Amidst the varying degree of attention given to bitcoin and other cryptocurrencies/altcoins, there is a growing interest in the applicability of the underlying blockchain technology in business. As an independent consultant, I receive various requests from clients and prospective clients with regards to how they can implement the latest and emergent technologies into their existing business models. In response to the increasing queries around blockchain and digital ledger technologies, I have written this article to help business leaders who are pondering the same question:
“Is my business ready for blockchain?”
First, let’s cover the basics in a bite-size format.
- Blockchain (technology), is a digital ledger, that enables records (blocks) of information/transactions to be shared amongst various users/participants;
- Each block of information creates a timestamped record that cannot be changed or erased (immutable);
- Participants can either be part of an open group of users (a public blockchain, such as Bitcoin) or a controlled group of users (private blockchain such as Hyperledger Fabric, or any other enterprise blockchain);
- Each block of information is linked to a specific user/participant. The participants are all administrators on the blockchain (decentralised);
- The blocks of transactional information can only be accepted and updated if all users/participants agree (give consensus);
- Over time, as new blocks are added to the ledger, a chain of blocks are created, hence the name “blockchain”;
- the blockchain contains all verified information for each and every transaction that has been shared on the system;
- blockchain can be used for “smart contracts”, scripts that automatically execute when certain conditions are met (which reduces/eliminates manual administrative burdens);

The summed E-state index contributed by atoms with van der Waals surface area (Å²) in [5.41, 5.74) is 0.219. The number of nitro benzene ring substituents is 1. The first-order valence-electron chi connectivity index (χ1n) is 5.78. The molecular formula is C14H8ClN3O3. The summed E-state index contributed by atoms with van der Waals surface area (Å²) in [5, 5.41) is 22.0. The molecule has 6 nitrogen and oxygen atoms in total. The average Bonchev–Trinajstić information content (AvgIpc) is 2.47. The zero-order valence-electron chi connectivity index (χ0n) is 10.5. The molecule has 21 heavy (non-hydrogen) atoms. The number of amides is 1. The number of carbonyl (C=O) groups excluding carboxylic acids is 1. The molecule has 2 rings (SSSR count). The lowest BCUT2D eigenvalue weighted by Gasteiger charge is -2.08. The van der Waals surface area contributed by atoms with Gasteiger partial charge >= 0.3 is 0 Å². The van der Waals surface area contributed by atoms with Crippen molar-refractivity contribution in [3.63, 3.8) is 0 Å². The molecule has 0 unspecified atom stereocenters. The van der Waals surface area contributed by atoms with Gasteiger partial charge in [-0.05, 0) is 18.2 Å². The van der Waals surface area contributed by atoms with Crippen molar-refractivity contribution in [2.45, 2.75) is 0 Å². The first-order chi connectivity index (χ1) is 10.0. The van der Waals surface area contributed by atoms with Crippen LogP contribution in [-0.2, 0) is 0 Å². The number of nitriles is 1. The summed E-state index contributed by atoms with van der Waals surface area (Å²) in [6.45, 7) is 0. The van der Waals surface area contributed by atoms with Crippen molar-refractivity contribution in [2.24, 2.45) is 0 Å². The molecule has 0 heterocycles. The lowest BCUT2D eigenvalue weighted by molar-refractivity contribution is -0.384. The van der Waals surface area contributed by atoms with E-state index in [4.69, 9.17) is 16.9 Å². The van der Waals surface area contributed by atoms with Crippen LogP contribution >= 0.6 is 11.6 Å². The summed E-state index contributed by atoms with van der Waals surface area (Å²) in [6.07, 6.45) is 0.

- Blockchain (technology) is referred to interchangeably as digital ledger technology (DLT).
Why is blockchain useful?
There are multiple applications for the technology, and there are successful use cases in agriculture, finance, healthcare, supply chain management, real estate to name but a few. For many businesses such as banking, insurance, legal, verifying customers (know-your-customer (KYC)), privacy and security, and anti-money laundering measures are paramount to their legal and regulatory obligations. Blockchain can enhance those compliance obligations for payments and settlements.
Case Study 1: Crossborder payments via RippleNet xVia
- Use xVia API = no software installation
- Full payment tracking, even for transactions with digital wallets
- Capital efficiency through real-time on-demand requirements (as opposed to positioning for T+2 settlement)
- Improved reconciliation due to embedded rich data such as exchange rates for each party’s payment
Ripple is like SWIFT but built on blockchain technology, and provides an alternative to cross-border payments, which the SWIFT organisation has dominated for over 50 years.
Case Study 2: Securities settlement vi R3
Smart contracts are more economical
There is potential to disrupt and change many industries and sectors, hence this article is focused on demonstrating some use cases that can help business leaders to consider the benefits of using blockchain technology.